The Global Madness of Microplastics

There is perhaps no better moment for the world to change and by change we mean the need to change our business climate, the political climate and act on the world’s climate. But what does it take?  Nothing less than unstoppable courage to preserve our planet, the animals that share our plant and to protect our health, our families, and our livelihoods.

We need to act boldly, innovate broadly, and implement equitably and it’s going to take all of us. Businesses, governments, and citizens — everyone must be accounted for, and everyone accountable to effectively create a partnership for the planet.

There is still time to solve the climate crisis, time to choose BOTH a prosperous and sustainable future, and time to restore nature and build a healthy planet for our children and their children, but our time is short.

For this 52nd anniversary of Earth Day 2022 the theme was “Invest In Our Planet”.  And the challenge as “What Will You Do?”.  2022 represented ACTAsia’s 2nd celebration of Earth Day, so we knew ACTAsia had to invest in our planet and act decisively.

ACTAsia focused on the theme of ‘Plastic Pollution’ in response to the international and domestic attention given to the danger of plastic on our environment and to the challenge of addressing the madness created by microplastics.  Whilst plastic revolutionised our lives, it is threatening global ecosystems at an alarming rate and now microplastics are found everywhere on earth, a real threat to animal, human and environmental health.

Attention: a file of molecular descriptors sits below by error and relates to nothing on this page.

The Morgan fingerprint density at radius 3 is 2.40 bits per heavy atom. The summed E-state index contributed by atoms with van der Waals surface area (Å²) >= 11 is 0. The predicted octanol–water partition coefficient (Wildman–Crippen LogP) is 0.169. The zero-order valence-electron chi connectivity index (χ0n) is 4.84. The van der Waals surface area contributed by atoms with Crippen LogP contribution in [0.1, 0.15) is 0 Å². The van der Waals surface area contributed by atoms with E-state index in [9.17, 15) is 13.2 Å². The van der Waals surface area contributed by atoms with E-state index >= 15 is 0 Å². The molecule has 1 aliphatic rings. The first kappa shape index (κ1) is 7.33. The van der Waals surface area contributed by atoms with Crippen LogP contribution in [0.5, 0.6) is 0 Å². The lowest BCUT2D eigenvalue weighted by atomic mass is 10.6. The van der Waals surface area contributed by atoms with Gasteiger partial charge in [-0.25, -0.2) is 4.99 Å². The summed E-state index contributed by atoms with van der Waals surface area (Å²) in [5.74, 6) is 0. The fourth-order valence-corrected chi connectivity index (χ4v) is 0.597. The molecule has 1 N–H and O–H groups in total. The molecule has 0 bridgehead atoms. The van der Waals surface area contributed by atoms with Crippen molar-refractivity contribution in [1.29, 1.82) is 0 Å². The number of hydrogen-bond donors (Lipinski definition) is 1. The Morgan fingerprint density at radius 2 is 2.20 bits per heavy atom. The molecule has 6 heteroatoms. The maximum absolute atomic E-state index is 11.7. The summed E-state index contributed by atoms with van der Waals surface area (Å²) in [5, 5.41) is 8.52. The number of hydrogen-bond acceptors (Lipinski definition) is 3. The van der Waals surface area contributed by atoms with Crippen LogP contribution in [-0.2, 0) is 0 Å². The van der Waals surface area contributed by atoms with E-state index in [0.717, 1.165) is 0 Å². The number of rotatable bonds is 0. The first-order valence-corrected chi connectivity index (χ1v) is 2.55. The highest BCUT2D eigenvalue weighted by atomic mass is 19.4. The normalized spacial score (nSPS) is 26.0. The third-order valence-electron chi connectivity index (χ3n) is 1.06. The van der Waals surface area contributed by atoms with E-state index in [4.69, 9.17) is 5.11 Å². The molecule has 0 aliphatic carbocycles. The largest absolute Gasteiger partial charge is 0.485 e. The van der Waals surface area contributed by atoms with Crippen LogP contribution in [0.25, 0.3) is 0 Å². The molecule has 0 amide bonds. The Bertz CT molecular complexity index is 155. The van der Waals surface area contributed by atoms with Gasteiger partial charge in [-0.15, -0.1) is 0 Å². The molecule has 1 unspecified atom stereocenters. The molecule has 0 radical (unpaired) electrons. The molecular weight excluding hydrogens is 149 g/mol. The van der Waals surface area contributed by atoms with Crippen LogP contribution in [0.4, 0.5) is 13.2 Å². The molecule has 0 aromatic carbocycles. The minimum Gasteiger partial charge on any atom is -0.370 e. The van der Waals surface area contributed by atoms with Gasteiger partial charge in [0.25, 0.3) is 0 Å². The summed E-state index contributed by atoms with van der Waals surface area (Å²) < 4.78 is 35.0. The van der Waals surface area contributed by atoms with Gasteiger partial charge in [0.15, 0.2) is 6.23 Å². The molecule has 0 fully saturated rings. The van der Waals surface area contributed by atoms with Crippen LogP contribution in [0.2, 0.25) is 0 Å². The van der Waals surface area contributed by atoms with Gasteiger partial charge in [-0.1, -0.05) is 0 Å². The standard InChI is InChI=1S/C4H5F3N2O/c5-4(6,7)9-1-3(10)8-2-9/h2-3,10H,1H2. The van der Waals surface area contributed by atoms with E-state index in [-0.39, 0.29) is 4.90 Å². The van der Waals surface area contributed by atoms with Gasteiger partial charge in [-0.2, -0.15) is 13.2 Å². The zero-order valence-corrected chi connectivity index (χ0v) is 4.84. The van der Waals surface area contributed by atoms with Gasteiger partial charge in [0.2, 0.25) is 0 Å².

Plastic pollution was also central to the fifth session of the recent United Nations Environment Assembly (UNEA5). The goal of this summit was to tackle global plastic pollution and to discuss the development of the first global agreement to tackle the plastic crisis. Plastic production and pollution are exacerbating three global crises – climate change, natural degradation, and pollution – that could lead to disaster if left unchecked. Shockingly it is expected that by 2040, around 710 million tonnes of plastic waste will be discarded into the natural environment globally each year.

This year also saw the screening of Microplastic Madness in schools all around China to highlight microplastic pollution (the screening was a result of a collaboration with the film maker and environmental education organisation, Cafeteria Culture (ACTAsia provided a translation of the film so that it is now available with Chinese subtitles).  ACTAsia felt that featuring this film to students for Earth Day was particularly poignant.  Microplastics, at less than 5mm long, can be harmful to oceans and aquatic life and come from a variety of sources, including from larger plastic debris that degrades into smaller pieces and are present in a variety of products, from cosmetics to synthetic clothing to plastic bags and bottles. Many of these products readily enter the environment as waste.